The Iranian leader's Lebanon trip is likely to carry meanings that are deeply uncomfortable for the region's moderate camp, headed by Egypt and Saudi Arabia.
Ahmadinejad's visit has symbolic worth
Mahmoud Ahmadinejad's triumphal visit to Lebanon this week highlighted the Middle East's defining ideological clash between the so-called rejectionist and moderate camps, proving the camera-addicted Iranian president to be as divisive abroad as he is at home.
His defiant proclamation on Thursday that the "Zionist regime" would inevitably "disappear" will delight many ordinary people across the region.
He has repeatedly said as much before. But this time his prediction of Israel's demise was more potent - and provocative - for being delivered from a Hizbollah village stronghold within sight of Lebanon's border with Israel, the region's nuclear armed superpower.
As a cherishable souvenir, Hizbollah's leader, Sheikh Hassan Nasrallah, gifted his Iranian benefactor an Israeli rifle captured during the militant group's war with Israel four years ago.
Most Arab leaders are, however, likely to have been angered by Mr Ahmadinejad's populism and what they regarded as a demonstration of growing Iranian interference in Arab affairs from Iraq to the Mediterranean.
But despite the melodrama and controversy - essential ingredients of the mercurial Iranian president's jaunts abroad - his Levantine excursion was mainly of symbolic importance, many analysts said.
It emphasised "existing political realities" and generated "frenzied, nearly hysterical, reactions on both sides" but was "probably not one of political innovation or substantive change", wrote Rami G Khouri, editor-at-large of Lebanon's Daily Star newspaper.
Yet even the symbolism of Mr Ahmadinejad's visit is deeply uncomfortable for the region's moderate camp, which is headed by Egypt and Saudi Arabia and includes the smaller Gulf Arab states and Jordan.
Those with sizeable Shiite communities, such as Saudi Arabia, Bahrain and Kuwait, regard Iran's regional outreach as destabilising. And all, which enjoy good relations with the United States, are concerned by the Islamic republic's nuclear ambitions.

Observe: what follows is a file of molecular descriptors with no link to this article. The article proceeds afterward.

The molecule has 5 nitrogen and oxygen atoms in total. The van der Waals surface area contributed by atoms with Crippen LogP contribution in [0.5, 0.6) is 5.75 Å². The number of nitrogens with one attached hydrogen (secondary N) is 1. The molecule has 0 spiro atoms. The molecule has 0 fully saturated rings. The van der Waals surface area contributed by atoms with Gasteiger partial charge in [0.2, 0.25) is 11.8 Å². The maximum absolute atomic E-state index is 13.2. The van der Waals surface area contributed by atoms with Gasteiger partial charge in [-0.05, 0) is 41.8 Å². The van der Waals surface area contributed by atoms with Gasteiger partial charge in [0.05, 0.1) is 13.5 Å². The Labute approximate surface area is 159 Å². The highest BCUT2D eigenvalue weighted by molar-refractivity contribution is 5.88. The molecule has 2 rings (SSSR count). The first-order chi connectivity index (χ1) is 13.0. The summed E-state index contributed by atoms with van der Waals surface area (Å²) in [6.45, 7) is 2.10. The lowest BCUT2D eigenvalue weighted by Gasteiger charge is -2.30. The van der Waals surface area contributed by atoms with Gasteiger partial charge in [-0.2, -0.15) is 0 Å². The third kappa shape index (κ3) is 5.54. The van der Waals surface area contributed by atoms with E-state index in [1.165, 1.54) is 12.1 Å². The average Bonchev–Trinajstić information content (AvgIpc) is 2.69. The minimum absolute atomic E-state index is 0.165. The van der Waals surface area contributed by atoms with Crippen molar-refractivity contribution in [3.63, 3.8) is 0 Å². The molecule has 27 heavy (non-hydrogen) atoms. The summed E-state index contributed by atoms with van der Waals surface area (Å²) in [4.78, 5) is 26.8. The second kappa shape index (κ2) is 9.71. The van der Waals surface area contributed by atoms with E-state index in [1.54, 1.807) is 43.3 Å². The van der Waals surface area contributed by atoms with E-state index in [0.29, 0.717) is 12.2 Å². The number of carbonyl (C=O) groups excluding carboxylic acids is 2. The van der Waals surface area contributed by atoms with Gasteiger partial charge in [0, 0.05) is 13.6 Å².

For them, Mr Ahmadinejad's tumultuous Lebanese visit was proof that a Tehran-led "rejectionist" or "resistance" axis, comprising Iraq, Syria, Hizbollah and Hamas, has designs on regional leadership.
Sensitive to accusations that his trip was divisive, Mr Ahmadinejad proclaimed his commitment to Lebanon's unity at every opportunity.
And, smoothing ruffled feathers on the regional front, he reportedly telephoned Saudi Arabia's King Abdullah - who backs Hizbollah's pro-western Lebanese rivals - on the eve of his visit. Mr Ahmadinejad's critics might say that his rock star's welcome by Lebanon's Shiite community proves he enjoys more popularity on the Arab street than among his own people. His supporters could counter that no western or Arab leader would dare travel in an open-topped vehicle in Lebanon, as the beaming, irrepressible Iranian president did.
Certainly, Mr Ahmadinejad's Lebanese trip was a welcome holiday from his myriad problems on the home front. He revels in the attention he receives on foreign visits, hoping it will boost his legitimacy in Iran, where many question his election victory last year.
Rival Iranian conservatives pose a more significant and immediate challenge than the ferociously repressed reformist movement. Many fellow hardliners are infuriated by Mr Ahmadinejad's attempts to monopolise power, his mishandling of the economy and his aggressive foreign policy: all four sets of UN sanctions over Iran's nuclear programme were imposed on his watch.
While Iran's state television channels gave fawning, saturation coverage to Mr Ahmadinejad's "historic" trip to Lebanon, hailing it as a "victory", he received scant attention from websites affiliated to his influential conservative opponents, such as the Tehran mayor, Mohammad Baqer Qalibaf, and the parliamentary speaker, Ali Larijani.
Because Mr Ahmadinejad's visit to Lebanon was a state one, few Arab leaders voiced their disquiet. But pan-Arab media, mostly funded by Saudi Arabia, had no such qualms.
Tariq Alhomayed in the Saudi-financed pan-Arab daily, Al Sharq al Awsat, acknowledged that the Iranian president's trip could "intensify the sectarian crisis in Lebanon and the region at large". But he welcomed the visit because it served as a "beneficial shock" for Arab countries to see what Iran was "plotting" against them.
Hizbollah, he added, had lauded a man "who is opposed by half of Iran's population".
On the other side of the divide and for an entirely different reason, Abdelbari Atwan, the editor-in-chief of Al-Quds Al-Arabi, a pan-Arab daily published in London, also welcomed Mr Ahmadinejad's Lebanon trip as "extremely useful".
"It puts pressure on Israel, pressure on the US, and pressure on the Arab moderates, saying to them, 'Look, if you want to confront Ahmadinejad and his ideology, why don't you boost the moderate Arabs by finalising a peace agreement [between the Palestinians and Israel]?'" Mr Atwan said in a telephone interview. Why, he added, did the US not just use its superpower clout to force Israel into halting settlement building on occupied Palestinian land?
Meanwhile, choosing to take Mr Ahmadinejad's words of peace and unity at face value, an editorial in Beirut's Daily Star on Thursday said they hinted at a "shift in political thinking that - if developed further - could herald an era of lasting peace in Lebanon".